Physician Office Records Boost Audit Success

The following is a guest post from Dawn Crump, Vice President of Audit Management Solutions at HealthPort

Medicare Administrative Contractors (MACs) audit hospitals claims. They compare Part A and Part B claims and look for discrepancies. While these reviews have historically been performed post-discharge, the MACs also conduct pre-payment reviews. MACs ask for documentation to support claims—and hospitals are obliged to provide it. This is nothing new.

What is new is the detail of proof they are requesting. MACs are seeking deeper documentation than ever before. A typical request from the MACs might include language as follows: “We need any and all information to substantiate this treatment.” In many cases, this depth of information only resides within the physician office records.

MACs Seek More Detail

Many hospitals are continuing to respond to MAC requests as they always have—by submitting the appropriate portions of the hospital medical record. Typically, approvals have been granted. But there is smoke on the horizon.

Hospitals have reported receiving denials when they fail to submit physician office records that further substantiate every preventative and therapeutic effort taken prior to more aggressive, in-hospital care (e.g. surgery). And now word on the street is that the RACs are moving toward seeking similar levels of validation for certain medical procedures.

In the immortal words of Bob Dylan, “The times, they are a changin’.” There is no sense in denying the inevitability of deeper MAC (and ultimately RAC) requests. I can summarize my advice in two small words: Be proactive.

Six Steps to Prepare for the Inevitable

Follow these steps to begin incorporating physician office records into your MAC, RAC and other auditor responses. In doing so, you may mitigate the risk of more probing audit requests and prevent revenue take-backs.

  • §  Start now in providing the full extent of what the MACs may soon expect—detailed physician office records that substantiate cause and what preemptive treatment was provided.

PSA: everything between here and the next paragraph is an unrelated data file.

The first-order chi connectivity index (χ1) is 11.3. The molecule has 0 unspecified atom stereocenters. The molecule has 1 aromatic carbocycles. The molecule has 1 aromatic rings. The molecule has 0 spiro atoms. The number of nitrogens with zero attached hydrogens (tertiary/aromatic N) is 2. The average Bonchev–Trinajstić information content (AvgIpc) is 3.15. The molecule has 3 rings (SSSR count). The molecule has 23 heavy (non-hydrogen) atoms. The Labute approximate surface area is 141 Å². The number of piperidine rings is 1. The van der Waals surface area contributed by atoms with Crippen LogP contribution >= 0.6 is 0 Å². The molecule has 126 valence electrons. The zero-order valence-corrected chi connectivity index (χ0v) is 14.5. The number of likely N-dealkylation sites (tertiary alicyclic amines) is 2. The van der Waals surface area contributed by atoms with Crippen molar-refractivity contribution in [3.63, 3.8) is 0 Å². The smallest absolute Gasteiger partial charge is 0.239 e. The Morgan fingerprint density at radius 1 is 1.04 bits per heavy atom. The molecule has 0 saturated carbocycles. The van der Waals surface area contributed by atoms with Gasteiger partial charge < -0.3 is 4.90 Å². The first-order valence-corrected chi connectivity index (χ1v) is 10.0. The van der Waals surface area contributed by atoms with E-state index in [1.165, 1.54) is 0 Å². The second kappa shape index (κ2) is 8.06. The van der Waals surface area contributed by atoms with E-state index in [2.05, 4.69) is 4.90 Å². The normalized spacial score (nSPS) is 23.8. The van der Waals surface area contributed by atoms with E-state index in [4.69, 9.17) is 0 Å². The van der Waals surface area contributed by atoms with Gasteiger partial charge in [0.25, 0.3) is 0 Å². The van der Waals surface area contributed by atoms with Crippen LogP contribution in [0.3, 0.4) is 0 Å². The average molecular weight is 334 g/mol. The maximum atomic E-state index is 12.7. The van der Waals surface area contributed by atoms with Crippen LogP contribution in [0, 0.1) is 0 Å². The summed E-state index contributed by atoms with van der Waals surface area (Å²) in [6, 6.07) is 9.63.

• §  Endeavor to create a process that proactively satisfies these new-style MAC requests. Train your team to include appropriate physician office records in submittal packets. Assume that the RACs will soon seek similar documentation.
  • Meet with your physician groups and their practice administrators as a matter of course to discuss issues, obtain consent and agreement to obtain their records for this purpose.
  • Gather all documents that demonstrate a history of prior conservative medical treatment; showing any time the patient had preventative therapy and indicating surgery was the last resort.
  • Develop internal documentation protocols and guidelines for high risk MAC procedures.
  • Once a MAC request is received, via email, paper, fax or hand-delivery, scan it in and merge it with hospital records.

Though these efforts are above and beyond what has been customary to this point, they’ll prepare you to satisfy the next generation of audit request, both from MACs and potentially RACs. And isn’t it always best to change with the times?

Dawn Crump - HealthPort
Dawn Crump is Vice President of Audit Management Solutions at HealthPort. She formerly served as Network Director of Audit and Compliance at a large regional healthcare system in Missouri. 

About the author

John Lynn

John Lynn

John Lynn is the Founder of, a network of leading Healthcare IT resources. The flagship blog, Healthcare IT Today, contains over 13,000 articles with over half of the articles written by John. These EMR and Healthcare IT related articles have been viewed over 20 million times.

John manages Healthcare IT Central, the leading career Health IT job board. He also organizes the first of its kind conference and community focused on healthcare marketing, Healthcare and IT Marketing Conference, and a healthcare IT conference,, focused on practical healthcare IT innovation. John is an advisor to multiple healthcare IT companies. John is highly involved in social media, and in addition to his blogs can be found on Twitter: @techguy.